WASHINGTON - The housing market sprang back to life in April as consumers took advantage of mild weather to push sales of new single-family homes to the highest level in more than six years, the Commerce Department reported yesterday.

Sales were recorded at an annual rate of 751,000, the hottest pace since December 1986, a department spokesman said. After the lackluster rate of 612,000 in March, sales jumped 22.7% to mark the biggest monthly increase in six and a half years.

Home sales rebounded in all regions of the United States, led by the Northeast where they more than doubled to 111,000 from 55,000 in March. Other regions also posted double-digit growth, with sales in the West up 13.4%, the South, 17.1 %, and the Midwest, 11.9%.

Analysts said the figures, which caught the bond market by surprise and knocked down prices, provided solid evidence that the housing industry is starting to show some growth after harsh weather in February and March suppressed demand.

"Unseasonably bad weather kept buyers on the sidelines for many a weekend when they otherwise would have been shopping for a home," said Mark Obrinsky, senior economist for the Federal National Mortgage Association. "Clearly, they got back into the market in April."

David Lereah, chief economist for the Mortgage Bankers Association, agreed. "The weather finally cleared, and people got in their cars and went out and put down new contracts on homes." he said.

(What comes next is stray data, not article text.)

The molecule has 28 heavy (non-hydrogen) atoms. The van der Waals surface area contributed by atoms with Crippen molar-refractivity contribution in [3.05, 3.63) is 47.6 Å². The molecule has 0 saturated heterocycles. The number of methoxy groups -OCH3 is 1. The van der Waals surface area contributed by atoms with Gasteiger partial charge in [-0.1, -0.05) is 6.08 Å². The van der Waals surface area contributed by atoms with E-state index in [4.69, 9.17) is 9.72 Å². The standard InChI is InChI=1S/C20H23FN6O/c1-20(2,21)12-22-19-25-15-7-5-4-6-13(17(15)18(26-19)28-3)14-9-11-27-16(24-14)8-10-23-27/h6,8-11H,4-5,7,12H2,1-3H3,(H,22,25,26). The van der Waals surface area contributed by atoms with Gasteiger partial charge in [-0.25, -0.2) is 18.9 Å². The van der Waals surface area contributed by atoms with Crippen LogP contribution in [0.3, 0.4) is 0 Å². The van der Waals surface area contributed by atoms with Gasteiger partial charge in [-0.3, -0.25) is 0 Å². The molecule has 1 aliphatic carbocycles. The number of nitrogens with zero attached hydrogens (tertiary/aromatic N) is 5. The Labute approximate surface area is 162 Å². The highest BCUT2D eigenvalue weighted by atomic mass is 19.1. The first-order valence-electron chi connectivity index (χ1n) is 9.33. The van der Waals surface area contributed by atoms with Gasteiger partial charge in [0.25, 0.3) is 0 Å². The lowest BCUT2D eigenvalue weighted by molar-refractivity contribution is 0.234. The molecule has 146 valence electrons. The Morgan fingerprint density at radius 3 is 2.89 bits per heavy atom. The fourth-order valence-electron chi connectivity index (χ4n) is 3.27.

Analysts stressed that the April sales pace is probably unsustainable, but they agreed that the numbers were a pleasant surprise after many recent economic reports suggesting only a modest recovery. "They are juicy, and they put a smile on my face," Lereah said.

A separate report issued yesterday by the Commerce Department that the index of leading economic indicators was up a feeble 0.1% in April served as a reminder that the economy is still struggling. Only six of the 11 indicators in the series made a positive contribution to the index, while five were negative.

"Overall growth of the economy as judged by the leaders is still lackluster." said Nancy Kimelman, chief economist for Technical Data, a division of Thomson Financial Services.

Still, with housing sales coming back and some other indicators such as new car sales doing well, analysts were sticking to their forecasts that the economy will gradually improve as the year goes on.

Obrinsky said the average growth rate for new home sales in the three-month period that ended in April was 655,000 and that he is looking for sales of 675,000 for all of 1993. That would be an increase of over 10% from last year's total of 610,000.

Obrinsky said he expects to see economic growth hit 3.5% in the second half of the year, which would be up considerably from the revised 0.9% reported last week for the first quarter.

Lower interest rates and modest job creation in coming months should help to lift the economy, Obrinsky said. He estimated that this Friday's report from the Labor Department will show nonfarm payrolls increased by 150,000 in May, close to the pace needed to achieve economic growth of 3%.

Richard Berner, chief economist for Mellon Bank in Pittsburgh, said that consumers and businesses have been holding back because of President Clinton's constant talk of tax increases and health-care reform. "But the main message is that nonetheless there is some response to lower interest rates," and that is spurring home sales, he said.

Interest rates have edged up slightly in recent weeks on renewed fears of inflation and worries that the Federal Reserve will tighten monetary policy. Still, rates are comfortably low for many home buyers. In the week ended May 28, the average for 30-year fixed-rate mortgages was 7.50%, and the rate for one-year adjustable rate mortgages was 4.65%. according to the Federal Home Loan Mortgage Corp.

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